GBP/USD: Next Stop 1.40? UK Reopening Expectations And US Stimulus Eyed

Fast US vaccinations, a quick retreat in the dollar – what else could cable bulls have asked for? The perfect storm has sent GBP/USD to fresh 34-month highs, and further gains depend on these themes and on updated economic indicators and signs that the UK is beginning to open up.

This week in GBP/USD: Everything going in favor of cable

One in every five Brits has received at least one covid vaccine dose – double the rate than in the US and far above Europe. The immunization campaign continues at full force, but Prime Minister Boris Johnson has urged further patience. Still, forex traders tend to move first and ask questions later, sending sterling higher.

Does the national inoculation effort already positively impact pushing infections lower, or is it the lockdown? For markets, it does not matter, as long as Britain’s trend remains sharply to the downside.

Covid infections in the US, the EU, and the UK

(Click on image to enlarge)

Source: FT 

The US has also ramped up its efforts to vaccinate the public – but efforts to boost the economy have somewhat stalled. The Senate has been consumed by former President Donald Trump’s trial, and talks with moderates in both parties and within the Democratic Party have moved out of the spotlight.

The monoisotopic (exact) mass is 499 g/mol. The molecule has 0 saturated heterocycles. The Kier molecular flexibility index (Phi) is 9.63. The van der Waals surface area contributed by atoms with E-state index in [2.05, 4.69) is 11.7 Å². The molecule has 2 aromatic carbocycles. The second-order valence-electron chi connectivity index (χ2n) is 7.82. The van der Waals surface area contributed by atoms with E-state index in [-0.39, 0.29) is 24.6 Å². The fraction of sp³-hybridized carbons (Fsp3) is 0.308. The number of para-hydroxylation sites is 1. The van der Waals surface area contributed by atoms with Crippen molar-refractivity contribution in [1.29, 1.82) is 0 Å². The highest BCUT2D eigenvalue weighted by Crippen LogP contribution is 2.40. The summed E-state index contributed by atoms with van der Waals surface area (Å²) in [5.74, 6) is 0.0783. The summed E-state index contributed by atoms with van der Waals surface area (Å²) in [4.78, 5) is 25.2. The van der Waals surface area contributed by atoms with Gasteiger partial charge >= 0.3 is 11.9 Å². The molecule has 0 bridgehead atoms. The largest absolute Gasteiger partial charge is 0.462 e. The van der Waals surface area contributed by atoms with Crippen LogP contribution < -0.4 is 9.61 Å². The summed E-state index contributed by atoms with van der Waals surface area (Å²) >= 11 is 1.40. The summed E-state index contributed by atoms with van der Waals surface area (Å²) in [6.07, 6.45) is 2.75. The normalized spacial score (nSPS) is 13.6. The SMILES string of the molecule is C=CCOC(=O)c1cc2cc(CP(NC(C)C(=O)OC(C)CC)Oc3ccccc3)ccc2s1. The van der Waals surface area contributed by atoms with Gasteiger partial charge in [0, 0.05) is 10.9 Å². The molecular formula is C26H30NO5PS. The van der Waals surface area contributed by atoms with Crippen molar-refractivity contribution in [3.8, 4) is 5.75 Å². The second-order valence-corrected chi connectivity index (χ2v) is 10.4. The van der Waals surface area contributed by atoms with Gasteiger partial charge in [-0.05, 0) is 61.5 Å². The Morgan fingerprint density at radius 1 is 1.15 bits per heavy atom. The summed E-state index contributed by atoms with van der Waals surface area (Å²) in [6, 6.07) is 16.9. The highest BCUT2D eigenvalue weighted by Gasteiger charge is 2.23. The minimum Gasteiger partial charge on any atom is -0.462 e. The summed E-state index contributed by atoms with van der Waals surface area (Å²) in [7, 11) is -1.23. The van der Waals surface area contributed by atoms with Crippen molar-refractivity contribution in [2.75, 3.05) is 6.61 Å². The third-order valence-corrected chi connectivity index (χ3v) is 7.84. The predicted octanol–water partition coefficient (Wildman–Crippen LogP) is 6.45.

Amid prospects of somewhat slower growth, investors gradually returned to buying US bonds, pushing yields and the dollar lower. The correlation between the greenback and returns on US debt remains significant.

Jerome Powell, Chairman of the Federal Reserve, also contributed to the dollar’s downtrend. The world’s most powerful central banker reiterated his pledge to support the economy and dismissed any potential rise in inflation as one that “would not mean that much.” Indeed, Consumer Price Index figures for January missed estimates with 1.4% yearly.

Powell also vowed to do everything to reach full employment, and a bump up in weekly jobless claims proved that the path remains long on that front as well. That means the Fed will likely continue buying bonds and pushing the dollar lower.

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